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12 Keys to a Sacramental Marriage View Comments
By Andrew and Terri Lyke

Terri and Andrew Lyke of Chicago, who married in 1975, have been leaders in Christian marriage preparation, education and enrichment since 1982.

AFTER 35 YEARS OF MARRIAGE, we look back and see clearly how the wisdom of others has shaped us. We have benefited from many stakeholders who opened their lives to us to witness their love through good, bad, fun, tragic—holy times.

Jesus tells us in John 8:12, “I am the light of the world. Whoever follows me will not walk in darkness, but will have the light of life.”

Letting God’s light shine through us is our way of following Jesus. He instructs us in Matthew 5:14-16, “You are the light of the world. A city set on a mountain cannot be hidden. Nor do they light a lamp and then put it under a bushel basket; it is set on a lampstand, where it gives light to all in the house. Just so, your light must shine before others, that they may see your good deeds and glorify your heavenly Father.”

Here are 12 ways sacramental marriages let God’s light shine through them and put their lamp on a lampstand. We will be using personal examples to illustrate this. Readers can make their own adaptations.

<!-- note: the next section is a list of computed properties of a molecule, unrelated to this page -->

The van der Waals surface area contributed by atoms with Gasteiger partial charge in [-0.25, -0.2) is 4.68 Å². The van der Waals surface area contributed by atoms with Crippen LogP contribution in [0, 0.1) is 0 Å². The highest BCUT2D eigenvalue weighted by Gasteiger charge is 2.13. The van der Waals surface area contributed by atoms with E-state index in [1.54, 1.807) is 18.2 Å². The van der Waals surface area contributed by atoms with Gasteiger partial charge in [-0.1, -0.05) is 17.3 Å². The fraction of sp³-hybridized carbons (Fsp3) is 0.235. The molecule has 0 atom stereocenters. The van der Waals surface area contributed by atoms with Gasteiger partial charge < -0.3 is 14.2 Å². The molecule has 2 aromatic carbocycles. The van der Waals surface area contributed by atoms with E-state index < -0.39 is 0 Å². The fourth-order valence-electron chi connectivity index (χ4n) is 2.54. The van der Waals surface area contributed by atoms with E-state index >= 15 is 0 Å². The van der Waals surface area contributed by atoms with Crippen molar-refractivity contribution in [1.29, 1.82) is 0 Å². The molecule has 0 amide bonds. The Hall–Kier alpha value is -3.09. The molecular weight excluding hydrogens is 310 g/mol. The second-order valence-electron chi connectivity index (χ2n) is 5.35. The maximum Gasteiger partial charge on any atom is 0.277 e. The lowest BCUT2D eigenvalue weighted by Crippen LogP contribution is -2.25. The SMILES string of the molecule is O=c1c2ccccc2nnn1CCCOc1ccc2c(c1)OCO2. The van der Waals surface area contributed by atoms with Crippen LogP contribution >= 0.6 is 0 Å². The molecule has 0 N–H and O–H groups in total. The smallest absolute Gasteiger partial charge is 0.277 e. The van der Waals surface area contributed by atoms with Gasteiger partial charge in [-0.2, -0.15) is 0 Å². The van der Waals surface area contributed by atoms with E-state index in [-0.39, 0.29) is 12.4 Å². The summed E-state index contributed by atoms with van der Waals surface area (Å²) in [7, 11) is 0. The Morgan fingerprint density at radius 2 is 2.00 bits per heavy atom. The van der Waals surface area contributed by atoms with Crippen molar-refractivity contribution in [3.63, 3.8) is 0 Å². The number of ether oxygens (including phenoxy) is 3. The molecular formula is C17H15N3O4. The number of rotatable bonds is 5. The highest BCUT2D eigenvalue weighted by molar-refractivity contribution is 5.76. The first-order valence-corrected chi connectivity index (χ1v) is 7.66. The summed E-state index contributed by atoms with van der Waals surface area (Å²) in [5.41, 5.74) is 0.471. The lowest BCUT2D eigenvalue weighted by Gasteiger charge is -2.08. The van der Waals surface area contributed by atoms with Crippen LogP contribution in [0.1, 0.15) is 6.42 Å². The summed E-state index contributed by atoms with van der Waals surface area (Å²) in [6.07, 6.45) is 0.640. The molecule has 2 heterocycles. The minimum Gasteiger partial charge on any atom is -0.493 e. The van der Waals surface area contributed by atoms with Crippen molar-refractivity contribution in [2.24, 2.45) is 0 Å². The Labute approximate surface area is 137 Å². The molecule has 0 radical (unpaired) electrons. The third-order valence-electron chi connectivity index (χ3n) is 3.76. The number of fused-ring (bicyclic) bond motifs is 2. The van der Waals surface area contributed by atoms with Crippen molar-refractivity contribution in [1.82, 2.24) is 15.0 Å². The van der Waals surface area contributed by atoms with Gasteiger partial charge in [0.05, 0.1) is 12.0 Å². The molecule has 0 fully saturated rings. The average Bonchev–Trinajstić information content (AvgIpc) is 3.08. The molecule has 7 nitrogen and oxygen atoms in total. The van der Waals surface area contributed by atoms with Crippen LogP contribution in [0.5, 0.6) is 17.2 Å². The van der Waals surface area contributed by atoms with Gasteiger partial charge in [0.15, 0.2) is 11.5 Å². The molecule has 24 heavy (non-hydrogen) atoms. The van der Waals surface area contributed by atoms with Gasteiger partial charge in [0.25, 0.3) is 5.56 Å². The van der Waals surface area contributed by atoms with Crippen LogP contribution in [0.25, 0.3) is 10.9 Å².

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Andrew and Terri Lyke were married in 1975 and have been leaders in Christian marriage preparation, education and enrichment since 1982. They are the designers of the Arusi Retreat for Christian Marriages, which they have presented across the United States. They are also the founders of Arusi Network, Inc., a not-for-profit organization that educates African-Americans on the skills and benefits of Christian marriage.

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Rose of Viterbo: Rose achieved sainthood in only 18 years of life. Even as a child Rose had a great desire to pray and to aid the poor. While still very young, she began a life of penance in her parents’ house. She was as generous to the poor as she was strict with herself. At the age of 10 she became a Secular Franciscan and soon began preaching in the streets about sin and the sufferings of Jesus.
<p>Viterbo, her native city, was then in revolt against the pope. When Rose took the pope’s side against the emperor, she and her family were exiled from the city. When the pope’s side won in Viterbo, Rose was allowed to return. Her attempt at age 15 to found a religious community failed, and she returned to a life of prayer and penance in her father’s home, where she died in 1251. Rose was canonized in 1457.</p> American Catholic Blog Obedience is not a joke, it is a sacrifice. The more you love God, the more you will obey. Obedience is a cross—pick up your cross and follow him. Everyone in the world has to obey in some way or another. People are forced to obey or they will lose their jobs. But we obey out of love for Jesus.

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